I spot her in a wheelchair, and her soft eyes are fixed on something — or maybe nothing at all. I cross the dining room of the nursing home to kneel down at her side.
“We’ve come to say hello,” I tell my old friend, adding a cheery, “Happy Palm Sunday.”
“It’s Palm Sunday?” she asks. “Oh.”
Her question breaks something inside of me. This question comes from a woman who had the liturgical calendar memorized, along with the corresponding colors for the altar. She always said a child needed to grow up memorizing Scriptures and singing hymns, because babies grow old, and their minds try to trick their hearts into forgetting things. And in those times, she told me, an old woman will need to rely on the investment she put in her long-term memory bank years earlier.
But now, at her side, I feel a hollow ache in my chest, like my heart dropped into my stomach. I want to know that she still remembers.
She’s looking at me now, when I blurt out the words: “Hosanna, Hosanna … Blessed is He who …”
I don’t finish the sentence, praying that she will. Her mouth opens, and the words bubble like a brook.
“… comes in the name of the Lord.”
And right then and there — hand in hand with an old friend — I get the feeling that the two of us aren’t alone. I spy the face of Christ in a nursing home, in a room swollen with God’s presence. Teilhard de Chardin calls it the divine milieu — Christ everywhere. It’s one of those moments when you know the place is swollen with God’s presence. And you’re grateful that, for once, you’re kneeling.
I fall straight into the soft eyes of my friend. And we repeat our duet, over and over again.
“Blessed is He who …”
“…comes in the name of the Lord.”
Maybe that sounds silly, but we couldn’t stop telling each other about the blessing.
For a minute, I forget she’s in a wheelchair, in a nursing home, in a place where someone else wipes her nose and puts pills in her mouth. We are simply this: Two sisters, eye to eye, speaking fluently the language of grace. The ground is level at the foot of the cross, and that’s where we find ourselves as Holy Week begins. This is the one thing we’ve all got to know: There is room here for each of us, and grace enough for all of us, and not one of us stands beyond His reach.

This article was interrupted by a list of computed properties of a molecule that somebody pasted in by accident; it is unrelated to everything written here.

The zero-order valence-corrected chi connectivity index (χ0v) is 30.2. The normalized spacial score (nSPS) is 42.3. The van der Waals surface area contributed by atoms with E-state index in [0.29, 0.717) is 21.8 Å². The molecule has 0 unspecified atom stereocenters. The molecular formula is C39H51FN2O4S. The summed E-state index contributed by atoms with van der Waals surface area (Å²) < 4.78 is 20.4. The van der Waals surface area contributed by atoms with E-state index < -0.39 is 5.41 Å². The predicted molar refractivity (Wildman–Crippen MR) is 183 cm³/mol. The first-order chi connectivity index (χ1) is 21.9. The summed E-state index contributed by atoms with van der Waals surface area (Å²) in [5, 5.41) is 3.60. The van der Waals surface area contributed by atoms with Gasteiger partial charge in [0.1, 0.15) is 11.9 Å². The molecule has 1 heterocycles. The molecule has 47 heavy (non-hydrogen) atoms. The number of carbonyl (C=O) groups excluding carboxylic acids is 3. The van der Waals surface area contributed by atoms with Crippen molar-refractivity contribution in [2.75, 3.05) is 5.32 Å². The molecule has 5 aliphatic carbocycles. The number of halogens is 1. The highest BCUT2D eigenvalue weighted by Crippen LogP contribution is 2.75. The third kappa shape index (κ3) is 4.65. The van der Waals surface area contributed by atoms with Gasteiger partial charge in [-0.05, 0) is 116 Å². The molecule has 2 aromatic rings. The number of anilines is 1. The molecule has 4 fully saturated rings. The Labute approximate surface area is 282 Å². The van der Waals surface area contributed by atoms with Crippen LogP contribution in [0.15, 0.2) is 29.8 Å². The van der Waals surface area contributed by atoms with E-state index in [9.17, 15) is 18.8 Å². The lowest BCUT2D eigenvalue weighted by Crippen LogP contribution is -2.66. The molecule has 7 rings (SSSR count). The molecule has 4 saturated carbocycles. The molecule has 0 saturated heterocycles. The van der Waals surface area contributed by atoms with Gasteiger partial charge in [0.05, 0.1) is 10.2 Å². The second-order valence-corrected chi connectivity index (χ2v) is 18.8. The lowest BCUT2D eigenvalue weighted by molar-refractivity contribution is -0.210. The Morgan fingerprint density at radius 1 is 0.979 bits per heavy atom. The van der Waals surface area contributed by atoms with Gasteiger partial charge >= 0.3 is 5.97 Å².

It doesn’t matter if you’re a pastor or a petty thief, a corporate executive or a cab driver — on Calvary we’re all just a bunch of kids waiting for Dad to finish up at work. And the work is the cross, and it really is finished.
On Palm Sunday, the woman and the wheelchair and I are two kids, of flawed existence, with the certainty of a startling, cross-bought grace that meets us right where we are. We find ourselves in awe of the way that our flawed humanity butts up against our perfect Savior.
We are two women who’ve been laying down palm branches in front of our hearts, so He can ride straight in.
There on my knees, I remember anew how low Christ stooped for us, and how wide He stretched His arms.
I look into the eyes of my friend, and I think she remembers, too. She lifts a wizened hand, holding an invisible palm branch.
And she waves it.
Edited post from the archive.